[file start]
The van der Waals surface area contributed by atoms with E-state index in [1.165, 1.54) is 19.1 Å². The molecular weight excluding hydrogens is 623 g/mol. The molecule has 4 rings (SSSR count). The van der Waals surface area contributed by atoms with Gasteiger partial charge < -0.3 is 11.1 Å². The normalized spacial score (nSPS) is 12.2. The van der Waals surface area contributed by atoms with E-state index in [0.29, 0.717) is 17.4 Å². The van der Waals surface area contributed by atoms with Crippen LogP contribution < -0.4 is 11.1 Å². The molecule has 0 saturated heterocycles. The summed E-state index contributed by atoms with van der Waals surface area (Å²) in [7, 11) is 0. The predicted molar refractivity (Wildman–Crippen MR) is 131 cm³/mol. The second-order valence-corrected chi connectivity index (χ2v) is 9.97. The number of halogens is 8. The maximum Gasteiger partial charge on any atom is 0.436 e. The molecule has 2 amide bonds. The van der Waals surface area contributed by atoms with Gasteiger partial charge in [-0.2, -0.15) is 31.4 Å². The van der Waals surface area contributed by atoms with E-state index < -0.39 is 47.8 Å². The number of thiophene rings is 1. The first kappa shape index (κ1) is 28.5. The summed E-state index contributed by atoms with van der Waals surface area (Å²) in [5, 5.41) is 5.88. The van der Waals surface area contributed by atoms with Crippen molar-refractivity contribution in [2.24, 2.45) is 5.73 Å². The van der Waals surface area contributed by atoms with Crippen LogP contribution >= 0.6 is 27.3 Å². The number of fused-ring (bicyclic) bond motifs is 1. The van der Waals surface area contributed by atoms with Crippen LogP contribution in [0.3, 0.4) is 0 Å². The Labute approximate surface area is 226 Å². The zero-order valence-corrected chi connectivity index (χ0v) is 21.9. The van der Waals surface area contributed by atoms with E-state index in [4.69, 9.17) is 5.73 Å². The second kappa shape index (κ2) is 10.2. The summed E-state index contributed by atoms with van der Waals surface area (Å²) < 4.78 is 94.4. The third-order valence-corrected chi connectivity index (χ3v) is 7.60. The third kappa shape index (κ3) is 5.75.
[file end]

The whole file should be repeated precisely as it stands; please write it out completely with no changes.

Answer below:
The van der Waals surface area contributed by atoms with E-state index in [1.165, 1.54) is 19.1 Å². The molecular weight excluding hydrogens is 623 g/mol. The molecule has 4 rings (SSSR count). The van der Waals surface area contributed by atoms with Gasteiger partial charge < -0.3 is 11.1 Å². The normalized spacial score (nSPS) is 12.2. The van der Waals surface area contributed by atoms with E-state index in [0.29, 0.717) is 17.4 Å². The van der Waals surface area contributed by atoms with Crippen LogP contribution < -0.4 is 11.1 Å². The molecule has 0 saturated heterocycles. The summed E-state index contributed by atoms with van der Waals surface area (Å²) in [7, 11) is 0. The predicted molar refractivity (Wildman–Crippen MR) is 131 cm³/mol. The second-order valence-corrected chi connectivity index (χ2v) is 9.97. The number of halogens is 8. The maximum Gasteiger partial charge on any atom is 0.436 e. The molecule has 2 amide bonds. The van der Waals surface area contributed by atoms with Gasteiger partial charge in [-0.2, -0.15) is 31.4 Å². The van der Waals surface area contributed by atoms with E-state index < -0.39 is 47.8 Å². The number of thiophene rings is 1. The first kappa shape index (κ1) is 28.5. The summed E-state index contributed by atoms with van der Waals surface area (Å²) in [5, 5.41) is 5.88. The van der Waals surface area contributed by atoms with Crippen molar-refractivity contribution in [2.24, 2.45) is 5.73 Å². The van der Waals surface area contributed by atoms with Crippen LogP contribution >= 0.6 is 27.3 Å². The number of fused-ring (bicyclic) bond motifs is 1. The van der Waals surface area contributed by atoms with Crippen LogP contribution in [0.3, 0.4) is 0 Å². The Labute approximate surface area is 226 Å². The zero-order valence-corrected chi connectivity index (χ0v) is 21.9. The van der Waals surface area contributed by atoms with E-state index in [4.69, 9.17) is 5.73 Å². The second kappa shape index (κ2) is 10.2. The summed E-state index contributed by atoms with van der Waals surface area (Å²) < 4.78 is 94.4. The third-order valence-corrected chi connectivity index (χ3v) is 7.60. The third kappa shape index (κ3) is 5.75.